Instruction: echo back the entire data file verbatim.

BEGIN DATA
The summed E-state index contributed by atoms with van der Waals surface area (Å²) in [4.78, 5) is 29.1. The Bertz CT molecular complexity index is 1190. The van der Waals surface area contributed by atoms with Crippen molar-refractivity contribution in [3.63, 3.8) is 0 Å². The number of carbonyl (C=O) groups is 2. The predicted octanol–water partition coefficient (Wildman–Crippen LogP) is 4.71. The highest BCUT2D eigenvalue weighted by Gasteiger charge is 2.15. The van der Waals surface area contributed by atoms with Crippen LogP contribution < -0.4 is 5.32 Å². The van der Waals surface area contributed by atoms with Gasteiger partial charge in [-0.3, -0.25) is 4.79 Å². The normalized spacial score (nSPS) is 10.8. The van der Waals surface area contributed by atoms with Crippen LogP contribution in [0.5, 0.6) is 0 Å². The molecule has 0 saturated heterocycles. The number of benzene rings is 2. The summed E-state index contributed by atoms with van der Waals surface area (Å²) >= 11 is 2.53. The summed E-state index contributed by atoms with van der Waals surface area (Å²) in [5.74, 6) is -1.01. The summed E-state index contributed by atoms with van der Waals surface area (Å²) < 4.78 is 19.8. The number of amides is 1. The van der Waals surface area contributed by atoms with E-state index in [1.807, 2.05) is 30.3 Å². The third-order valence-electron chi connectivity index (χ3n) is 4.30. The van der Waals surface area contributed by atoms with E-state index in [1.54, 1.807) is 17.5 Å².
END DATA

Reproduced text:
The summed E-state index contributed by atoms with van der Waals surface area (Å²) in [4.78, 5) is 29.1. The Bertz CT molecular complexity index is 1190. The van der Waals surface area contributed by atoms with Crippen molar-refractivity contribution in [3.63, 3.8) is 0 Å². The number of carbonyl (C=O) groups is 2. The predicted octanol–water partition coefficient (Wildman–Crippen LogP) is 4.71. The highest BCUT2D eigenvalue weighted by Gasteiger charge is 2.15. The van der Waals surface area contributed by atoms with Crippen LogP contribution < -0.4 is 5.32 Å². The van der Waals surface area contributed by atoms with Gasteiger partial charge in [-0.3, -0.25) is 4.79 Å². The normalized spacial score (nSPS) is 10.8. The van der Waals surface area contributed by atoms with Crippen LogP contribution in [0.5, 0.6) is 0 Å². The molecule has 0 saturated heterocycles. The number of benzene rings is 2. The summed E-state index contributed by atoms with van der Waals surface area (Å²) >= 11 is 2.53. The summed E-state index contributed by atoms with van der Waals surface area (Å²) in [5.74, 6) is -1.01. The summed E-state index contributed by atoms with van der Waals surface area (Å²) < 4.78 is 19.8. The number of amides is 1. The van der Waals surface area contributed by atoms with E-state index in [1.807, 2.05) is 30.3 Å². The third-order valence-electron chi connectivity index (χ3n) is 4.30. The van der Waals surface area contributed by atoms with E-state index in [1.54, 1.807) is 17.5 Å².